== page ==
How to volunteer your time during the coronavirus pandemic
The coronavirus quarantine has left people with an excess of free time; here's how you can use that time to help the community.
Sewing masks for healthcare workers and homeless shelters is an important initiative that can offer protection to the people who need it most.
Some things you can do to care for the mental health of the population include volunteering for a crisis hotline or writing cards to residents in isolation in nursing homes.
Many of us now have more time on our hands than ever before, all blending into a haze of puzzles and baking and movie marathons.
It's important to stay home, but it's natural to feel a sense of helplessness whiling away time with board games and Netflix while the most vulnerable of the population have been left without masks, without access to food, and without company.
Here's how you can use your extra time to serve communities hit the hardest by the pandemic.
You can sew face masks to donate to healthcare workers and people in need
The CDC recently released a guide demonstrating how you can sew fabric masks at home, saying that even simple cloth masks can help slow the spread of the virus. To make your own, you'll need cotton fabric, string or rubber bands, a bobby pin, scissors, and a sewing machine.
While a homemade mask is no substitute for an N-95 respirator, a hand-sewn mask can still provide valuable protection. In fact, a homemade mask should be your choice for personal protection, since healthcare workers desperately need surgical masks and N-95s.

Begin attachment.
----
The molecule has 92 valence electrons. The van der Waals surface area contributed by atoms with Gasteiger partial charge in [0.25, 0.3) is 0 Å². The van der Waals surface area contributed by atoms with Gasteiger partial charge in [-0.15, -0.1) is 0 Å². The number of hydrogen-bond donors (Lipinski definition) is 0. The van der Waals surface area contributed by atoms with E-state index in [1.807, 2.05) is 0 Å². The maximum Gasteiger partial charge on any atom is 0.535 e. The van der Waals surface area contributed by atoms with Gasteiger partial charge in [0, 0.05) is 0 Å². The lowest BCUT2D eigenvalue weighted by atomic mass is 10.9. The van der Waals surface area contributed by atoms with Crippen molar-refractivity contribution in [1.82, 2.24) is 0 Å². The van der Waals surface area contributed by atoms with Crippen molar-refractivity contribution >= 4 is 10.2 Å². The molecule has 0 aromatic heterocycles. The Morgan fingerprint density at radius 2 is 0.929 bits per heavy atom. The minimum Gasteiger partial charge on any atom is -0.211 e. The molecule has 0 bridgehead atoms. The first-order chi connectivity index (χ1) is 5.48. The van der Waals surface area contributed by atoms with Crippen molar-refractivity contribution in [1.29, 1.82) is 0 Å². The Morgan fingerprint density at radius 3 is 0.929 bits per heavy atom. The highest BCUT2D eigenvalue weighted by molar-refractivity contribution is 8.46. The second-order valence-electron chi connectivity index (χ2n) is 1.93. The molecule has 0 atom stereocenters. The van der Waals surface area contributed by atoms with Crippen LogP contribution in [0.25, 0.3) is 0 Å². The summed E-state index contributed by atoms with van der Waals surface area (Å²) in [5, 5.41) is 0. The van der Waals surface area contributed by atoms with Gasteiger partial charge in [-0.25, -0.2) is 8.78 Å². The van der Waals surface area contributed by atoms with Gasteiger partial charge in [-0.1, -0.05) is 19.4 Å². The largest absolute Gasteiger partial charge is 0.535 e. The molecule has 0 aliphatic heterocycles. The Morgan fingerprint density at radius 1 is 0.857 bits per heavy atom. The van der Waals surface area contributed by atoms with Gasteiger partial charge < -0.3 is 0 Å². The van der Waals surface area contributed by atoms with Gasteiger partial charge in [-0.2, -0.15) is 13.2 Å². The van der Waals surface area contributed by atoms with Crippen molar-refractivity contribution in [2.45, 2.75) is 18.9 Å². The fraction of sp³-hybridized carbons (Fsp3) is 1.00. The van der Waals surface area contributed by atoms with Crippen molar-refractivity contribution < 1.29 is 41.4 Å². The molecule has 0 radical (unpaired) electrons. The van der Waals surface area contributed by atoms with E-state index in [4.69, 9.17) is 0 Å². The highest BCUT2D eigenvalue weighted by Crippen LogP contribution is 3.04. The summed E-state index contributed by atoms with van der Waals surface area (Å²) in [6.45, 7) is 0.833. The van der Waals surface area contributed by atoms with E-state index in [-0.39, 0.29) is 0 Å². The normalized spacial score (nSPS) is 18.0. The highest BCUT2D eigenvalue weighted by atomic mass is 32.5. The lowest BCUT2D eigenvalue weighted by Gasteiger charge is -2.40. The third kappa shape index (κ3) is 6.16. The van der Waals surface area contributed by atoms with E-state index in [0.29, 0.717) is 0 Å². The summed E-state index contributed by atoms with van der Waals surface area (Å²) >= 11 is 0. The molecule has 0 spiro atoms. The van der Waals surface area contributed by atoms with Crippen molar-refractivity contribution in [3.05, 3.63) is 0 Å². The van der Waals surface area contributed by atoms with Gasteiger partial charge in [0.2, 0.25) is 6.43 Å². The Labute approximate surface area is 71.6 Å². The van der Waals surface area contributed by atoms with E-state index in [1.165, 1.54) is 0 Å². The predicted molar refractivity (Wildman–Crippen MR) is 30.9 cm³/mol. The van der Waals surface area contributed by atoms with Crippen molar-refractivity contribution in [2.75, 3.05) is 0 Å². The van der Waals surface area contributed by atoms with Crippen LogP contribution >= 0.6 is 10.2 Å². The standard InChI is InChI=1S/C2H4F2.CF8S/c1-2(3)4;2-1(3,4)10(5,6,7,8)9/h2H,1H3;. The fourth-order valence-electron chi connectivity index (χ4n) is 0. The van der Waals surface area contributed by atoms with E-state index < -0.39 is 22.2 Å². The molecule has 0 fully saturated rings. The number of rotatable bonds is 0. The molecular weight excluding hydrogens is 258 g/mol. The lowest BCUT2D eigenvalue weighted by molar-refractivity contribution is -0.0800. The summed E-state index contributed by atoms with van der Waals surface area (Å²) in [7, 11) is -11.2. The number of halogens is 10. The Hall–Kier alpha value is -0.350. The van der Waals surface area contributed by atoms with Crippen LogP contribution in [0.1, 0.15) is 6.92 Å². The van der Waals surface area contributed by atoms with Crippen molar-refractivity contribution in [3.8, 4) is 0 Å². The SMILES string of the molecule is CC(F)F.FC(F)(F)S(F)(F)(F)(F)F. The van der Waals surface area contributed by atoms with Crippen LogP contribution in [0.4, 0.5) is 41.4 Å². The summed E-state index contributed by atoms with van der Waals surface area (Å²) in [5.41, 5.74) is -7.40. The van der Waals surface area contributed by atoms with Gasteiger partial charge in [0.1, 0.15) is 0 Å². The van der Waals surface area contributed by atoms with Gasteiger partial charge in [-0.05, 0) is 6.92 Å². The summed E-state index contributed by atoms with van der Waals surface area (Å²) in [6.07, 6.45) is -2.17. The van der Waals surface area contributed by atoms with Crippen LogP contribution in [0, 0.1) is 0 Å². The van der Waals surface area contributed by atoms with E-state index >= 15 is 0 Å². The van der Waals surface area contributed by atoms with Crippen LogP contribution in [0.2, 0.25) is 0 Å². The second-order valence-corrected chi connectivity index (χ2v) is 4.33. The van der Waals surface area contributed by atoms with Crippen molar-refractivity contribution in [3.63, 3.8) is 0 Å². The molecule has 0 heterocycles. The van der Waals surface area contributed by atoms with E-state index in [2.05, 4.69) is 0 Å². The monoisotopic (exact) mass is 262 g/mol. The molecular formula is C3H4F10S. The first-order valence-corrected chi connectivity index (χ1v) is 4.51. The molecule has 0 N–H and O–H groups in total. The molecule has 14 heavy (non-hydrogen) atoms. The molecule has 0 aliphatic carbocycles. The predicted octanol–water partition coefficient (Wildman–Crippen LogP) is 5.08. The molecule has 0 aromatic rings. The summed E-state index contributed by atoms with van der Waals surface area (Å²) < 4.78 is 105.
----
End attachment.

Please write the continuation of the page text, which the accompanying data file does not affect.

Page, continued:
With PPE supplies dwindling, hospital employees are using whatever is available to them to protect against infection. Some workers have been wearing the cloth masks over surgical masks or respirators, in order to prolong the lifespan of precious PPE equipment. Cotton masks are invaluable in nursing homes, for nonmedical hospital staff, and in healthcare settings all over the country.
One small study determined that, although surgical masks were three times as effective as fabric masks in preventing infection, "both masks significantly reduced the number of microorganisms expelled" by wearers.
You can donate your homemade masks to your local hospital or through a national effort like Masks 4 Medicine or Joann's 100 million masks initiative.
Healthcare workers also aren't the only ones in need of masks. Communities across the nation desperately in need of protective equipment for their homeless population. Since most of the PPE supply chain is diverted to hospitals, COVID-19 is sweeping through underserved communities. In New York City alone, the virus has been detected in at least 77 different homeless shelters. Please contact your local homeless shelter to set up a donation.
RELATED: Take a look at the impact of the virus pandemic in the United States:
Write letters to boost the spirits of seniors in hospitals and nursing homes
Many nursing homes have completely cut off all visitation in order to stop the spread of the virus. This has created a need for family members to visit their relatives through windows or teach seniors to use video calling apps.
But not all the elderly people in nursing homes have relatives or friends to help them feel less lonely during the pandemic. Nursing home residents are feeling the emotional toll of isolation, and nurses and caregivers are calling for the public to send cards to brighten the day, reports USA Today.